When an ML subsystem operating within a larger system generates too many alarms, the subsystem
may be ignored. This is particularly problematic when ML is being applied to solve a security
problem like intrusion or misuse detection. False alarms may discourage users from paying
attention, rendering the system useless.
If ML system components are distributed, especially across the Internet, preserving data integrity
between components is particularly important. An attacker in the middle who can tamper with data
streams coming and going from a remote ML component can cause real trouble.
As always in security, a malicious insider in an ML system can wreak havoc. Note for the record
that data poisoning attacks (especially those that subtly bias a training set) can already be hard to
spot. A malicious insider who wishes not to get caught would do well to hide in the data poisoning
Data may be incorrectly encoded in a command, or vice versa. When data and API information
are mixed, bad things happen in security. Know that APIs are a common attack target in security
and are in some sense your public front door. How do you handle time and state? What about
Denial of service attacks have broad impact when service access impacts a decision process. When
an ML system fails, recovery may not be possible. If you decide to rely entirely on an ML system that
fails, recovery may not be possible, even if all of the data that feed the ML system are still around.
If we have learned only one thing about ML security over the last few
months, it is that data play just as important role in ML system security as the learning algorithm
and any technical deployment details. In fact, we’ll go out on a limb and state for the record that
we believe data make up the most important aspects of a system to consider when it comes to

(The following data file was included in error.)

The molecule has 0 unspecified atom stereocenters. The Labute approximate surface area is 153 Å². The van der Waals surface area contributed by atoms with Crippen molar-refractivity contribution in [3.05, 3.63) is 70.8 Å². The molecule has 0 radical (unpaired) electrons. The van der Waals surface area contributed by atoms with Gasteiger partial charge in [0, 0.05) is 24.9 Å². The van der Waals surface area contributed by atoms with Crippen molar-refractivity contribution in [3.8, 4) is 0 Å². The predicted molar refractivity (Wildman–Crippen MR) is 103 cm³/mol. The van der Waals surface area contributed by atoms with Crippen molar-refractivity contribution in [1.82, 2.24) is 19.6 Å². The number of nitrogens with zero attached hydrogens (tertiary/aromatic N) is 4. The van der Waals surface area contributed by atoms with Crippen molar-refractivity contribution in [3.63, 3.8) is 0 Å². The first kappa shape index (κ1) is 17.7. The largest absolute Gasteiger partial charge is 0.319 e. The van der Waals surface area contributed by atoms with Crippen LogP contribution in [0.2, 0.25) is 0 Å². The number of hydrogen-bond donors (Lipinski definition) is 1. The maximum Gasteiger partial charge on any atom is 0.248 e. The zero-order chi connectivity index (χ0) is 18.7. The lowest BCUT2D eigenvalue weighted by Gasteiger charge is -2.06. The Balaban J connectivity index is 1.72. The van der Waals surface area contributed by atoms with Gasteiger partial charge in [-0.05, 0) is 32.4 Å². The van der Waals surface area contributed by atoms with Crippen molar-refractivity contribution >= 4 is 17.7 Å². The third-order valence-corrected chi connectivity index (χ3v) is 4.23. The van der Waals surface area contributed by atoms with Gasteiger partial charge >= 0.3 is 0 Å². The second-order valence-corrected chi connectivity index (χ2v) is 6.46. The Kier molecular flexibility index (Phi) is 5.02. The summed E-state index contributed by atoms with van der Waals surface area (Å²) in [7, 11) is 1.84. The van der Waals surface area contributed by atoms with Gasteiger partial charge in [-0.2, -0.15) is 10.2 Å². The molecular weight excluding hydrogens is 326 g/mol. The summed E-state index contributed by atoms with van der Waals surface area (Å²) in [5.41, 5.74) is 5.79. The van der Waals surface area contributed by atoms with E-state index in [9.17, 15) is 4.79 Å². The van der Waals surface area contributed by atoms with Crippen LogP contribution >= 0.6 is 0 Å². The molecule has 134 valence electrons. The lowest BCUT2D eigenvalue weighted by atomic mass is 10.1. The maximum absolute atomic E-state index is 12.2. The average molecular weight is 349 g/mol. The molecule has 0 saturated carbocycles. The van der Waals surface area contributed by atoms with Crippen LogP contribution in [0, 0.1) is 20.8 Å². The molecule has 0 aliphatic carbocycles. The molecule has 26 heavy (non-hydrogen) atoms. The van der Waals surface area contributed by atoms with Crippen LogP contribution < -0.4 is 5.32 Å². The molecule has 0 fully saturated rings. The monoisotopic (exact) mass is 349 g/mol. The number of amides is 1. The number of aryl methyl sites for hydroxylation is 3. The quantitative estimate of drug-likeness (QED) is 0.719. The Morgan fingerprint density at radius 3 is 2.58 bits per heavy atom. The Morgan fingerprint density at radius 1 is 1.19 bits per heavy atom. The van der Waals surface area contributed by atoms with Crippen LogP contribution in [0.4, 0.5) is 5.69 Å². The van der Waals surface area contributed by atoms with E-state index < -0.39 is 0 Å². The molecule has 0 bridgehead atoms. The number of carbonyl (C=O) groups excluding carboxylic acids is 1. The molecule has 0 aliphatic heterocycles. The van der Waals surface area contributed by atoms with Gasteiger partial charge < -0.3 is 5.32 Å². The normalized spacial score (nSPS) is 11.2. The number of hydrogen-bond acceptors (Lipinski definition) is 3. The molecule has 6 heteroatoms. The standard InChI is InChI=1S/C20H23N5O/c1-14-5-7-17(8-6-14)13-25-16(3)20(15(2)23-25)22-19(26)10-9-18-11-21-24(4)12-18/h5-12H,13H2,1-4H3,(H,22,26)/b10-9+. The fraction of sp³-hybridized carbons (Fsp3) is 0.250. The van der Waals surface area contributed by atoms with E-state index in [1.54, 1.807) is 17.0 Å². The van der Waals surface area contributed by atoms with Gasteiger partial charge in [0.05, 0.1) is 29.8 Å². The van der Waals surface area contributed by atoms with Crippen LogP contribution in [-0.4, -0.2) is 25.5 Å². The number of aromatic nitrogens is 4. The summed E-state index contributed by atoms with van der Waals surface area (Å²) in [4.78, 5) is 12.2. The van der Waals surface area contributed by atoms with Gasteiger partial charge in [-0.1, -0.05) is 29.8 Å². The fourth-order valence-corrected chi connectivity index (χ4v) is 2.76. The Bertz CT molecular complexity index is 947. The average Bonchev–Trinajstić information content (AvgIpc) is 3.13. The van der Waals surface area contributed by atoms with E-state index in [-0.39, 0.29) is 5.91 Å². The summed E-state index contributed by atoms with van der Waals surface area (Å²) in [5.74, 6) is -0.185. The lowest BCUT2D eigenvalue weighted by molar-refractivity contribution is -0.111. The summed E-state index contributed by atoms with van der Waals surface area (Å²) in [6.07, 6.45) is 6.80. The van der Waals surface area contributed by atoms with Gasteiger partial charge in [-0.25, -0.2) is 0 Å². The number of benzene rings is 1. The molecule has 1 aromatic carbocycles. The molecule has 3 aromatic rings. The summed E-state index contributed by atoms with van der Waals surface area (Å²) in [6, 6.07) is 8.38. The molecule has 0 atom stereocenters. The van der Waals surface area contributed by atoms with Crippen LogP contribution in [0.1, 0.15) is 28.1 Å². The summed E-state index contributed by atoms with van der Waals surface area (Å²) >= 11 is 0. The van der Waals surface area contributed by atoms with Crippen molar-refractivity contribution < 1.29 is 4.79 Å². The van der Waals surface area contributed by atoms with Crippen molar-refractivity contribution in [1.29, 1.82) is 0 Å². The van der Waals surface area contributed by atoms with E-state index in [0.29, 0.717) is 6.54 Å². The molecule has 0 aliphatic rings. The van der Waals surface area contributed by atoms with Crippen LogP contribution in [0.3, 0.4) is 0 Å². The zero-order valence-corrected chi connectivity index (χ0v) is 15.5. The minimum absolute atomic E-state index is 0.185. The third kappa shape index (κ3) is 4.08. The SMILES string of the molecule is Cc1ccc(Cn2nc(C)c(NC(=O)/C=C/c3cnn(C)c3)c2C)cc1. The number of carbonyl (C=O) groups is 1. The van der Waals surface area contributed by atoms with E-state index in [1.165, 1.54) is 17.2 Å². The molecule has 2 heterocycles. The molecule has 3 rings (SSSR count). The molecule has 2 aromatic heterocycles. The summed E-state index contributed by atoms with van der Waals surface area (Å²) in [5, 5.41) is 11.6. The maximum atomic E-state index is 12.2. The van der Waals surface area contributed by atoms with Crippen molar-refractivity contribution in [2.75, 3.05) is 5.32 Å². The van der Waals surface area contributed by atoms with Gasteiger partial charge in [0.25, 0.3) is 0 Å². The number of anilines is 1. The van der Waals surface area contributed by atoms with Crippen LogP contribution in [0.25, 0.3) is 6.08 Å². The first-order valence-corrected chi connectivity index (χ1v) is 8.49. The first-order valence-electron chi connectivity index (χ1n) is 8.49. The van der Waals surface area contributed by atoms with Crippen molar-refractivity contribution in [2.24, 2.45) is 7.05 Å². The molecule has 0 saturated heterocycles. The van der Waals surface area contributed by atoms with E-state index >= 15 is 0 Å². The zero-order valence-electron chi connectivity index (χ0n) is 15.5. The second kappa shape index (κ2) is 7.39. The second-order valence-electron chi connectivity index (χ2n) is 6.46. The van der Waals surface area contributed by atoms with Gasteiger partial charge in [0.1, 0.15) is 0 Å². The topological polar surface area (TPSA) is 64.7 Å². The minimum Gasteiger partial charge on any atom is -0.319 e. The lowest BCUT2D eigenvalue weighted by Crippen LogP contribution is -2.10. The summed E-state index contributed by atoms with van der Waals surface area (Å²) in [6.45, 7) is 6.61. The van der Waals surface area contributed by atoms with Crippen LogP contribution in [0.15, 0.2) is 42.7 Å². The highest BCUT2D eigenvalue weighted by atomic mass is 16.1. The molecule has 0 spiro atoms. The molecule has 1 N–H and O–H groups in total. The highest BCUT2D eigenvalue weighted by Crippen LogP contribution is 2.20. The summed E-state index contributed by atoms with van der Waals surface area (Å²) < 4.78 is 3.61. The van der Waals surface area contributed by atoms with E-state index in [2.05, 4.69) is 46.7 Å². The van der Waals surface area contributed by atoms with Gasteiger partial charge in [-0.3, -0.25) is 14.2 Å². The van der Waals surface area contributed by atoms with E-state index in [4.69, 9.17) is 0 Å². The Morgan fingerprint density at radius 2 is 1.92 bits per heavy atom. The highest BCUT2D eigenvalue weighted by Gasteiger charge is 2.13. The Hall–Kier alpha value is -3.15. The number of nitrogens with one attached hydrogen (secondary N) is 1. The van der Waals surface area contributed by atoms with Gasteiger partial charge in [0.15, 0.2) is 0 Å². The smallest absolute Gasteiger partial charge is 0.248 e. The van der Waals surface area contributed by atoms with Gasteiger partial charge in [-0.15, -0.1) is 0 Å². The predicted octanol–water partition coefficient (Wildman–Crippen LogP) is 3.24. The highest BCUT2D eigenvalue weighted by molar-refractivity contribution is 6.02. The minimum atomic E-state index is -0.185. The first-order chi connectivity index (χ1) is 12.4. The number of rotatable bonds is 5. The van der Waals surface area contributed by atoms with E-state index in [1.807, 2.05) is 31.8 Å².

securing an ML system.
Our usage of the term raw data in this section is all inclusive, and is not limited to training data
(which for what it’s worth is usually created from raw data). There is lots of other data in an ML
system, including model parameters, test inputs, and operational data.
Data security is, of course, a non-trivial undertaking in its own right, and all collections of data in an
ML system are subject to the usual data security challenges (plus some new ones).
Eventually, a fully-trained ML system (whether online or offline) will be presented with new input
data during operations. These data must also be considered carefully during system design.
Preserving data confidentiality in an ML system is more challenging than in a standard computing
situation. That’s because an ML system that is trained up on confidential or sensitive data will
have some aspects of those data built right into it through training. Attacks to extract sensitive
and confidential information from ML systems (indirectly through normal use) are well known.7:shokri
Note that even sub-symbolic “feature” extraction may be useful since that can be used to hone
adversarial input attacks.4:papernot
Data sources are not trustworthy, suitable, and reliable. How might an attacker tamper with or
otherwise poison raw input data? What happens if input drifts, changes, or disappears?8:barreno
Data are stored and managed in an insecure fashion. Who has access to the data pool, and why?
Access controls can help mitigate this risk, but such controls are not really feasible when utilizing